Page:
Dec 21, 2020 / 11:11

Tour of Ngoc Son temple

Ngoc Son temple is perched on Jade islet in Hoan Kiem lake.

The temple which is a relic of culture and religious beliefs, is dedicated to Saint Tran Hung Dao and Guan Yu deity along with two generals classified as Saints, used to be the theater for  naval drills of the Dai Viet navy.
History blended with myths create a historical cultural space around Hoan Kiem Lake.
The Huc Bridge leads to Ngoc Son Temple
The Huc Bridge leads to Ngoc Son Temple
The  Ly dynasty in the eleventh  and twelfth centuries erected the Bao Thien tower which was mirrored  on the lake water. In the subsequent centuries, the Ngoc Son Temple - Hoan Kiem lake witnessed the major  historical events of the country, especially the August General Uprising against the French colonial rule in 1945 and the heroic battle fought by the anti-French  forces  to defend the capital in the early days of the national resistance. Historical events and the monuments  around Hoan Kiem lake enriched the treasure  and proved the values of Ngoc Son temple - Hoan Kiem lake relic complex.
The temple is accessed through a bridge named "The Huc" (Light of Dawn) linking  the Jade islet to the east bank of the Hoan Kiem lake.
The current architecture of Ngoc Son temple still retains the scale and  style from the time the Confucianism scholar  Nguyen Van Sieu conducted the renovation  in the 19th century. From the exterior,  the tour around the relics begins from  Outer Nghi Mon (Ceremonial Gate), Thap But   (Pen Obelisk ), inner Nghi Mon, Dai Nghien (Ink Slab Tower); then it proceeds to the The Huc (Light of Dawn) bridge, Dac Nguyet (Moon Gazing) gate, Tran Ba (Tidal Wave Guarding) pavilion, Tien Te (Front-Worshipping) Chamber, Trung Duong (Central Hall), Hau Cung (Back Chambers), Ta Huu Vu (Left and Right Chambers), Kinh Thu (Holy Book) Chamber, Hau Cung (Tortoise Chamber).
The Outer Nghi Mon is made of brick with its two pillars holding a large fish scale roof. On the outer side of Nghi Mon,   two big Chinese characters Phuc (Happiness) and Loc (Grace) are painted  in red in the façade of the Gate, representing wishes of   fertility and prosperity.
The yard after Nghi Mon is where the Pen Obelisk (Thap But) was erected on a base of  four-meter high   and  12m in diameter. According to the epitaph, the base is called Doc Ton (Uniqueness) representing a mountain in commemoration of the fallen combatants during the Le-Trinh time in the 16th and 17th centuries. The obelisk is divided into five levels and topped with the representation of a brush pen. On the northern side of the first three levels are three Chinese characters "Ta Thanh Thien" meaning "Writing on the clear blue sky”. The Pen Obelisk is a symbol of literary spirit, standing on a “mountain” epitomizing the fighting spirit of Trinh lords and their soldiers. At the foot of Doc Ton “mountain”, there is also a shrine of the mountain god.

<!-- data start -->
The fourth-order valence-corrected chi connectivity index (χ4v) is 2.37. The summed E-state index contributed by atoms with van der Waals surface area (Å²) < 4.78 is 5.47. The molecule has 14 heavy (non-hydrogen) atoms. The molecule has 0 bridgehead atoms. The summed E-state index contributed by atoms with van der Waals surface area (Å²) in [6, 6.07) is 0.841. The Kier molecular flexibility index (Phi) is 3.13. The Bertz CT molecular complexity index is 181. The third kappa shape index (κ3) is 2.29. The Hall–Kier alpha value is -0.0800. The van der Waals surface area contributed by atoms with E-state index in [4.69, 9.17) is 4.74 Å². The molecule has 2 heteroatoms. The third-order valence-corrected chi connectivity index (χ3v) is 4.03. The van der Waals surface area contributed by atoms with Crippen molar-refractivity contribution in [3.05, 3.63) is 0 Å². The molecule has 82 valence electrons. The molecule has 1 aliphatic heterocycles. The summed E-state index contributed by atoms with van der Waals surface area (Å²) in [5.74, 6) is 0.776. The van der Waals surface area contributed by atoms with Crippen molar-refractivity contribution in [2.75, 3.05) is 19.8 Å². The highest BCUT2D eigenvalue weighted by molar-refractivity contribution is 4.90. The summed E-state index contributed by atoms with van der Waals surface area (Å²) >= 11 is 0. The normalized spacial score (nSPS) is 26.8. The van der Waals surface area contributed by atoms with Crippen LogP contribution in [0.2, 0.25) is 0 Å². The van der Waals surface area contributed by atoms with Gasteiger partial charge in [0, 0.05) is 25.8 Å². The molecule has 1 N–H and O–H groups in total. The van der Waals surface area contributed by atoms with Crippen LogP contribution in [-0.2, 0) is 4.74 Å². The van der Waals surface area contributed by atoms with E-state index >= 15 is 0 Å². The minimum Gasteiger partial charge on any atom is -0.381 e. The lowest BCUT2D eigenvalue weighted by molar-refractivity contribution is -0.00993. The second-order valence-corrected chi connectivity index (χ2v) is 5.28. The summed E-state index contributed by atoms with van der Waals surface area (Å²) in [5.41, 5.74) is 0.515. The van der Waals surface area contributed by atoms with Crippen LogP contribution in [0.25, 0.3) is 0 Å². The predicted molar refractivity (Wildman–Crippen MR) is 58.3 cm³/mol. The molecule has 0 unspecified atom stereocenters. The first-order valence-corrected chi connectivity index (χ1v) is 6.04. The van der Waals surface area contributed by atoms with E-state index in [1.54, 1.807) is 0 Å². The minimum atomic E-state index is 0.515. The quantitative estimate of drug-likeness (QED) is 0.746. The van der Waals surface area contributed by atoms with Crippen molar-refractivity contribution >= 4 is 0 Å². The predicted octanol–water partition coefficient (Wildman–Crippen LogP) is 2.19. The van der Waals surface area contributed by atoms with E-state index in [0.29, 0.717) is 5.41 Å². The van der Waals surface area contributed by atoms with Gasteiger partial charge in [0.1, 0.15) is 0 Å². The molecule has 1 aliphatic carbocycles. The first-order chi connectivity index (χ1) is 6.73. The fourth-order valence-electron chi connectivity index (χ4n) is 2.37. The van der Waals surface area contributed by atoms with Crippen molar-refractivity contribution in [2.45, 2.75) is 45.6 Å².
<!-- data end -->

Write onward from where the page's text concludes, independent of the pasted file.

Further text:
The Inner  Nghi Mon next to the Pen Obelisk leads to Dai Nghien (Ink Slab Tower).   The slab is made of a mass of  blue rock sculptured  in the shape of a hollowed-out peach cut in half. Across the slab is the The Huc bridge leading to the temple.
The Huc means "welcoming  the morning sunlight ”. The   name has inspired poets and painters alike to create memorable art works through the centuries. The Huc bridge leads to the fourth gate called Dac Nguyet gate.
Dac Nguyet means "Moon Gazing". The Dac Nguyet gate carries the philosophy of Taoism. This is a fairly solid brick structure with 2 storeys  and 8 curved ridge lines on the roof. Inside the gate is the main architecture of the temple.
Tran Ba means ”Guarding the Tidal Waves”. The pavilion is located in front of the main temple to shield it from waves, wind or impure spirit  from the lake.
A row of five chambers is next to Tran Ba pavilion. Ta vu, Huu vu (Left and Right Chambers) are adjacent to the main architecture of the temple. Ta Vu door looks out over the Dac Nguyet gate. Huu vu door faces the West, opposite to the Sword lake.
Kinh Thu (the Holy Book) chamber consists of 3 compartments with the floor tiled with Bat Trang brick.
Hau Cung or the Back Chamber (Tortoise Chamber) contains 3 compartments. This is the place where the preserved body of Ho Guom tortoise died on June 2, 1967 is displayed. Tran Duy Hung, the late chairman of Hanoi People's Committee, personally instructed the protection and exhibition of the specimen at the Ngoc Son temple for the people to show their respect.